Pandemic creates ‘worst crisis in a century’ for Latin America and Caribbean trade

By The Load Star


Pandemic creates ‘worst crisis in a century’ for Latin America and Caribbean trade

The Load Star – Latin America and the Caribbean have been particularly badly hit by the pandemic, with trade expected to contract by almost a quarter this year.

While ocean carriers have seen a strong recovery in the main Asia-Europe and transpacific tradelanes, the Latin American and Caribbean markets continue to suffer significantly from the impact of Covid-19.

During a virtual session of the Inter-Parliamentary Monitoring Commission of the Pacific Alliance yesterday, executive secretary of the Economic Commission for Latin America and the Caribbean (ECLAC) Alicia Barcena said that, faced with such uncertainty, nations must “deepen cooperation and bolster regional agreements”.

The United Nations official said the Latin America and Caribbean bloc was “facing the worst crisis in a century”.

“GDP is forecast to contract by 9.1%, poverty will increase 37.3% to reach 231 million people, some 98 million people will live in extreme poverty and run the risk of suffering hunger, because they will not be able to cover their basic food intake needs, and unemployment will rise to around 13,5%,” warned Ms. Barcena.

She said that the pandemic had exposed the “structural problems of the development model in the region”.

With regard to trade, Ms Barcena warned that the value of exports from Latin America and the Caribbean was set to fall by 23% this year – the worst performance in 80 years – while the value of imports is expected to sink by 25%, the biggest drop in almost 40 years.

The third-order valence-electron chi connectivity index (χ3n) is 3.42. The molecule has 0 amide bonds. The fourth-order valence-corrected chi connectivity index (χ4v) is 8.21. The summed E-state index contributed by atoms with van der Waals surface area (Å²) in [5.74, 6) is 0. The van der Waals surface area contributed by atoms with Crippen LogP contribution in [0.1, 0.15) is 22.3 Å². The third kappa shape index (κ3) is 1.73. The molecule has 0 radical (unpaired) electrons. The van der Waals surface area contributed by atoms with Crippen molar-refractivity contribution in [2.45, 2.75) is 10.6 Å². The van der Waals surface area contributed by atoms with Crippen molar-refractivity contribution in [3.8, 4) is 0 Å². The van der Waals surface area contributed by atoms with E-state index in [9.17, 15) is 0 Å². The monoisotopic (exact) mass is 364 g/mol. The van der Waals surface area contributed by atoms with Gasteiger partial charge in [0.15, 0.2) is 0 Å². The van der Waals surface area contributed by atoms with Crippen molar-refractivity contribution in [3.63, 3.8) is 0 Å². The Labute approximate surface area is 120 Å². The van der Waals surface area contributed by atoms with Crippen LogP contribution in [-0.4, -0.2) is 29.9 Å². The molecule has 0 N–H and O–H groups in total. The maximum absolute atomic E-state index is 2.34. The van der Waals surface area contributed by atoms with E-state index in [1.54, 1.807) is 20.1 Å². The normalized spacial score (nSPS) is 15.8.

The hardest-hit sectors were likely to be manufactured goods, particularly vehicles, textiles, apparel and footwear, paper and cardboard and machinery and equipment, she said.

“It is the manufactured goods that we must safeguard in the bloc,” said Ms. Barcena, “Intra-Pacific Alliance trade is small, but it is important because 82% of it corresponds to manufactured goods.

“This is trade that contributes to the diversification of production and exports, to skilled employment and to the internationalisation of SMEs; therefore, it is very important that we seek to expand it,” she said.

Meanwhile, strict capacity management by carriers has helped to bolster freight rates from Asia to Latin America in recent weeks.

Last week’s Shanghai Containerized Freight Index (SCFI) component for Santos was stable at $963 per teu.

This represents a recovery from the lows of circa $500 per teu recorded by the SCFI last month but is still substantially adrift of the highs of over $2,000 per teu of a year ago.


By The Load Star

Source The Load Star
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